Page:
• MLV with LFBB: Concept Description: 2 liquid flyback boosters; ET diameter core, no stretch; 2 low pressure / low cost engines with 295 tonnes thrust and 416s specific impulse; RD-180 Lox / kerosene booster engines, 680 tonnes thrust each with 338s specific impulse; kick stage for circularisation; shroud with 7.6 m x 28 m capacity. 2594 tonnes gross lift-off mass; 93 tonnes payload to a 407 x 407 km orbit at 28.5. DDT&E cost: $1.46 billion (excludes LFBB cost, assumed to have already been developed for shuttle program); first unit cost: $ 225 million; average unit cost (over 25 flights): $ 174 million = $ 1872/kg
Only the last option came close to meeting NASA's requirement for a development cost under $ 1.9 billion and a cost per kilogram in orbit of under $2194. But this assumed development of reusable liquid flyback boosters for the shuttle program, which did not occur. NASA estimated the LFBB would take $ 4.0 to $ 5.0 billion to develop, making the last option uneconomical for the low number of launches anticipated. This would then make the shuttle-derived MLS-SDV-2 the most economical option, and that is the vehicle for which the detailed breakdown of performance is provided.

LEO Payload: 80,000 kg (176,000 lb) to a 407 km orbit at 28.50 degrees. Development Cost $: 2,260.000 million. Launch Price $: 237.000 million in 1997 dollars in 1997 dollars.

Stage Data - Magnum

  • Stage 0. 2 x Shuttle RSRM. Gross Mass: 590,000 kg (1,300,000 lb). Empty Mass: 88,000 kg (194,000 lb). Thrust (vac): 11,519.999 kN (2,589,799 lbf). Isp: 267 sec. Burn time: 123 sec. Isp(sl): 235 sec. Diameter: 3.77 m (12.36 ft). Span: 5.10 m (16.70 ft). Length: 45.46 m (149.14 ft). Propellants: Solid. No Engines: 1. Engine: RSRM. Other designations: Redesigned Solid Rocket Motor. Status: In production. Comments: After the Challenger disaster the redesigned solid rocket motors had a slight reduction in performance due to reliability improvements.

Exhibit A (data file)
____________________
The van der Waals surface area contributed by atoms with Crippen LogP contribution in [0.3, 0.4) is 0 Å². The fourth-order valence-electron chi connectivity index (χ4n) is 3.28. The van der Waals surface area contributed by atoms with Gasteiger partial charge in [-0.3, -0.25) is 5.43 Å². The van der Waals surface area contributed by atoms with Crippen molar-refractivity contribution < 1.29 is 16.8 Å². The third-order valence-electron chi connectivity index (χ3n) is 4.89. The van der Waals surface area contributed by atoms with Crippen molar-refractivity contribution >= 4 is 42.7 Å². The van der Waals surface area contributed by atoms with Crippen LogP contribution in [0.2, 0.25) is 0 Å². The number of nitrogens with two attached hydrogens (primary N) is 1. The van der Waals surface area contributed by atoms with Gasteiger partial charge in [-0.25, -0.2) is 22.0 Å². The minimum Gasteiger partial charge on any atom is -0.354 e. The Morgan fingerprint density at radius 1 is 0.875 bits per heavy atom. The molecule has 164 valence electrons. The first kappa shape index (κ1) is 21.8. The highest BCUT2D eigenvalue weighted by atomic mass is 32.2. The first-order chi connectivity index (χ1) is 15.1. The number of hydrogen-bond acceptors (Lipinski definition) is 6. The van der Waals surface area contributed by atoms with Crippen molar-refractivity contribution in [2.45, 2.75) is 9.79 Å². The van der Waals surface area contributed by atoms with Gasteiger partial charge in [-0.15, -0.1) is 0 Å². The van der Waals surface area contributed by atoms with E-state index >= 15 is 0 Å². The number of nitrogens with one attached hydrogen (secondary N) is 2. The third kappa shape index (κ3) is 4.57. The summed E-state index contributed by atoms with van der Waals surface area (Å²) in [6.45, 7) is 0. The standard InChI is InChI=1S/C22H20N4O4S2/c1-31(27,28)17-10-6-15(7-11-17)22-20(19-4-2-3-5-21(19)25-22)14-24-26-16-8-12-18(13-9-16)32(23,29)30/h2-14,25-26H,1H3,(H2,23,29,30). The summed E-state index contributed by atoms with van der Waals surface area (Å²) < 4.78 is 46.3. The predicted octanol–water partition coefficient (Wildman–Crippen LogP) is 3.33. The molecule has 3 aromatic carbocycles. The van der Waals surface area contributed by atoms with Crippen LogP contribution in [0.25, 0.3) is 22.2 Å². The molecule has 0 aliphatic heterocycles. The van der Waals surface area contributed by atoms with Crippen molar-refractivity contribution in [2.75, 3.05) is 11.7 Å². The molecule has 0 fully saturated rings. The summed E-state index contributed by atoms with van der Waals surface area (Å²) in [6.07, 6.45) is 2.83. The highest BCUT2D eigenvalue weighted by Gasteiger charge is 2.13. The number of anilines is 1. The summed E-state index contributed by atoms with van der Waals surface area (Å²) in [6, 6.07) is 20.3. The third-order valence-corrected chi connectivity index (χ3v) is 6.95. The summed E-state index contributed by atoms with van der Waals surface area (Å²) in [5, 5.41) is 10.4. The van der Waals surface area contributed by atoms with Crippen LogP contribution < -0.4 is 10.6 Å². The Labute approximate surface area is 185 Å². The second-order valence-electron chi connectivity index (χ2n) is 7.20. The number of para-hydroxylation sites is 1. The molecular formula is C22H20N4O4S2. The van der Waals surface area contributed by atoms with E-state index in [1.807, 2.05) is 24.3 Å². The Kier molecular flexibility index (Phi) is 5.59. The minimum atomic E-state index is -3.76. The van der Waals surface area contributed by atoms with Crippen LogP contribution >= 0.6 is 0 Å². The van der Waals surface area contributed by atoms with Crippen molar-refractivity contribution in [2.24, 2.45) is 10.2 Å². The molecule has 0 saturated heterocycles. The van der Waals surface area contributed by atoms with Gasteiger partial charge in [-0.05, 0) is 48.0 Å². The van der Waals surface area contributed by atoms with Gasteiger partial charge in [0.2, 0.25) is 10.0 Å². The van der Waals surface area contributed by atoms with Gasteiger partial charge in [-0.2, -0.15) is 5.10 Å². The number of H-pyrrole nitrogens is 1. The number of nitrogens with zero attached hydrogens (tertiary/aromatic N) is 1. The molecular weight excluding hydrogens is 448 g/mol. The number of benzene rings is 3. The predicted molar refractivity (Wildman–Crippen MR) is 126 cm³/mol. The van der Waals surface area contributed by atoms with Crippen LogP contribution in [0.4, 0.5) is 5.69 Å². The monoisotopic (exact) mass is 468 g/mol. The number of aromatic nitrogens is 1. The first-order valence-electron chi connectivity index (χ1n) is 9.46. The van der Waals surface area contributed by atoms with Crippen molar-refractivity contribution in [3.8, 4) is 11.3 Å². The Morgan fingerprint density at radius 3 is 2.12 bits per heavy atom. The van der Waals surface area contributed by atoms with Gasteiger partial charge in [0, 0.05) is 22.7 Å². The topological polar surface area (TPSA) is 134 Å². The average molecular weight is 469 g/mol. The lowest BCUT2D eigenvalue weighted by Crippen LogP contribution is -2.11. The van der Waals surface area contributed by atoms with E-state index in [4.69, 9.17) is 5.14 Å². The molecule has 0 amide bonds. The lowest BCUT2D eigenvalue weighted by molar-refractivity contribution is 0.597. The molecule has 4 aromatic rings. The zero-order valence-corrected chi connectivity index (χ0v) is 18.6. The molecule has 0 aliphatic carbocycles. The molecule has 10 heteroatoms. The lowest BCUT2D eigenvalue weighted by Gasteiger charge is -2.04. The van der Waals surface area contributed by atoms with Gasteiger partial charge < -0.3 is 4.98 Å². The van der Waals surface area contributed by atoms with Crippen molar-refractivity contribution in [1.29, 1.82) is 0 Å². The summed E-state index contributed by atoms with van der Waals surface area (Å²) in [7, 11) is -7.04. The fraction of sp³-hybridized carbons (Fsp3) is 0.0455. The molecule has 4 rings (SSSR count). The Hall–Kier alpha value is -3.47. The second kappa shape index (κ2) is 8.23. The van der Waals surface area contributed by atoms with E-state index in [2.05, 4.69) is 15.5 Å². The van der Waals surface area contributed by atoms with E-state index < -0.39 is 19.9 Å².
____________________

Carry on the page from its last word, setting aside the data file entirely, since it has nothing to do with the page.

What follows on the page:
• Stage 1. 1 x Magnum Core. Gross Mass: 830,000 kg (1,820,000 lb). Empty Mass: 70,000 kg (154,000 lb). Thrust (vac): 9,112.378 kN (2,048,544 lbf). Isp: 453 sec. Burn time: 500 sec. Isp(sl): 363 sec. Diameter: 8.40 m (27.50 ft). Span: 8.40 m (27.50 ft). Length: 53.00 m (173.00 ft). Propellants: Lox/LH2. No Engines: 4. Engine: SSME. Status: Conceptual design, 1998. Comments: Alternative configurations used 2 to 3 RS-68 engines.

Status: Study 1996.
Gross mass: 2,130,000 kg (4,690,000 lb).
Payload: 80,000 kg (176,000 lb).
Height: 98.17 m (322.08 ft).
Diameter: 8.40 m (27.50 ft).
Thrust: 30,000.00 kN (6,744,000 lbf).
Apogee: 407 km (252 mi).

More... - Chronology...


Associated Countries
See also
Associated Manufacturers and Agencies
  • NASA Houston American agency overseeing development of rockets and spacecraft. Houston, Houston, USA. More...

Associated Stages
  • Magnum Core Lox/LH2 propellant rocket stage. Loaded/empty mass 830,000/70,000 kg. Thrust 9,112.38 kN. Vacuum specific impulse 453 seconds. Alternative configurations used 2 to 3 RS-68 engines More...
  • Shuttle RSRM Solid propellant rocket stage. Loaded/empty mass 590,000/88,000 kg. Thrust 11,520.00 kN. Vacuum specific impulse 267 seconds. After the Challenger disaster the redesigned solid rocket motors had a slight reduction in performance due to reliability improvements. More...

Home - Browse - Contact
© / Conditions for Use